The Traumatic Stress Institute fosters the transformation of organizations and service systems to trauma-informed care (TIC) through the delivery of whole-system consultation, professional training, coaching, and research.

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    Tips for Starting Trauma-Informed Care Now

    May 7, 2020 / by Patricia D. Wilcox, LCSW

    Looking to begin your program's transformation to trauma-informed care but don't know where to start? Or don't have the funding to invest in a whole-system change initiative right now? Here are some suggestions:

    1. Every time you talk about something a child has done, review the child’s history.
    2. Any time someone wants to know what punishment you should apply to a given action, ask: how do we understand why he did that action?
    3. Clinicians- think of a treatment theme for each child you are working with--a brief statement of the central focus of your work--such as "learning to trust adults" or "learning to handle disappointment without making things worse", or "learning to recognize emotions". Communicate this to the team.
    4. Develop an individual crisis management plan with each child, noting what tends to upset them, how they show they are starting to get upset, what helps, what doesn’t help. Make these living documents, available to the whole team, used by all, and constantly revised.
    5. Discuss with both staff and kids what about your program makes them feel safe, what about the program makes them feel unsafe. What can you improve?
    6. Start some Youth Leadership activities- a student council, a unit group to decide unit activities, youth-to-youth mentoring, older kids teaching younger, etc.
    7. Use sensory interventions, such as rocking chairs, weighted garments, blankets and fur, soft music, or aromatherapy. What is comforting for one client may have the opposite effect for another.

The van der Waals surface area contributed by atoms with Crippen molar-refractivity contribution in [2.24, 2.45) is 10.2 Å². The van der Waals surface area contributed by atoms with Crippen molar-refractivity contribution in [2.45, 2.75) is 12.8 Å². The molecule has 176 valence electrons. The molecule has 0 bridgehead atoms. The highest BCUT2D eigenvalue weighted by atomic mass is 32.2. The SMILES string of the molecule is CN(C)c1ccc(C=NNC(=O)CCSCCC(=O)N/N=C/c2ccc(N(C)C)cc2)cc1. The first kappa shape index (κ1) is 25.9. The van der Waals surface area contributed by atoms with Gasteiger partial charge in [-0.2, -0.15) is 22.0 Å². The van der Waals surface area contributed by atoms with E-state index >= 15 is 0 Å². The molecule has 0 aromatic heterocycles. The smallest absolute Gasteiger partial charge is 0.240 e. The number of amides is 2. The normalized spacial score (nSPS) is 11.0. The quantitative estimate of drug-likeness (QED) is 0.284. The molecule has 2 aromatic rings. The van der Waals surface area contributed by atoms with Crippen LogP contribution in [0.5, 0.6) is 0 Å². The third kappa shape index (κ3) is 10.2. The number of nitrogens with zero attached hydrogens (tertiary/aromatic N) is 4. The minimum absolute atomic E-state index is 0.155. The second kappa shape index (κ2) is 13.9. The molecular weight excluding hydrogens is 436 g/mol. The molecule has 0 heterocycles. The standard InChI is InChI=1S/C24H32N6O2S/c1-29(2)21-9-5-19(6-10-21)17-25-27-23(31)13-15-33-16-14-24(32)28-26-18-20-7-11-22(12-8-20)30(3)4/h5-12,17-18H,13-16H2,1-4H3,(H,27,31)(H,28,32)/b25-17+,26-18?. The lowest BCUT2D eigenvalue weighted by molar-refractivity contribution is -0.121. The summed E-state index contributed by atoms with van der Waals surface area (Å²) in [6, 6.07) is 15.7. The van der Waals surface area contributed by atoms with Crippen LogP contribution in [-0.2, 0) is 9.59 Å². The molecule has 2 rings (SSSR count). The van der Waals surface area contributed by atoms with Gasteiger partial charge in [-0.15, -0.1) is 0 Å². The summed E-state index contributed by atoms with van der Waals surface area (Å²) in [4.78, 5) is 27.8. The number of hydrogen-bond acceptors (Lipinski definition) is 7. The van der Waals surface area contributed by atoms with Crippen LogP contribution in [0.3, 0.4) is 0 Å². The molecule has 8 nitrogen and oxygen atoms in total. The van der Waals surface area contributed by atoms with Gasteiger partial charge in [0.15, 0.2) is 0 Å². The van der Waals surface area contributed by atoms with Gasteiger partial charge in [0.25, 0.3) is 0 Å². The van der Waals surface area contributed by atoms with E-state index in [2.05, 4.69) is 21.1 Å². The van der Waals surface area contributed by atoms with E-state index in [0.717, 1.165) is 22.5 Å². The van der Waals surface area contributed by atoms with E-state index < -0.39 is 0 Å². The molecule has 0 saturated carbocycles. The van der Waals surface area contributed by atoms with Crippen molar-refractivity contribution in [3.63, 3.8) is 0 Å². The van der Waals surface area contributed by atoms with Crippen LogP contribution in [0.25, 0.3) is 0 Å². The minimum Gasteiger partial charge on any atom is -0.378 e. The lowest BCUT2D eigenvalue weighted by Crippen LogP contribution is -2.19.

8. Add yoga and meditation to your offerings.
    9. Institute a program where the kids engage in some social action to help others, such as collecting food for a food bank, or volunteering at a Senior Center.
    10. Start a discussion among staff about how people are feeling about the job and how the work is affecting them.
    11. Buy night lights for all kids who want them.
    12. Have a staff retreat including all disciplines during which you have fun and do team building activities.

    It's best to remember that new habits take time to form and change doesn't happen overnight. Consider which of these options would be small and doable without much effort, then build momentum from there. It's also important to put a frame to your intent; let staff know the goal is for a better working relationship with clients and a better workplace for them.

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    Patricia D. Wilcox, LCSW

    Written by Patricia D. Wilcox, LCSW

    Patricia D. Wilcox, LCSW, is Vice President of Strategic Development at Klingberg Family Centers and specializes in treatment of traumatized children and their families. She created the Restorative Approach™ , a trauma- and relationship-based treatment method. She is also a Faculty Trainer for Risking Connection® and an Adjunct Faculty at both the University of CT School of Social Work and St. Joseph’s University. She travels nationally to train treaters on trauma-informed care, specializing in improving the daily life of treatment programs.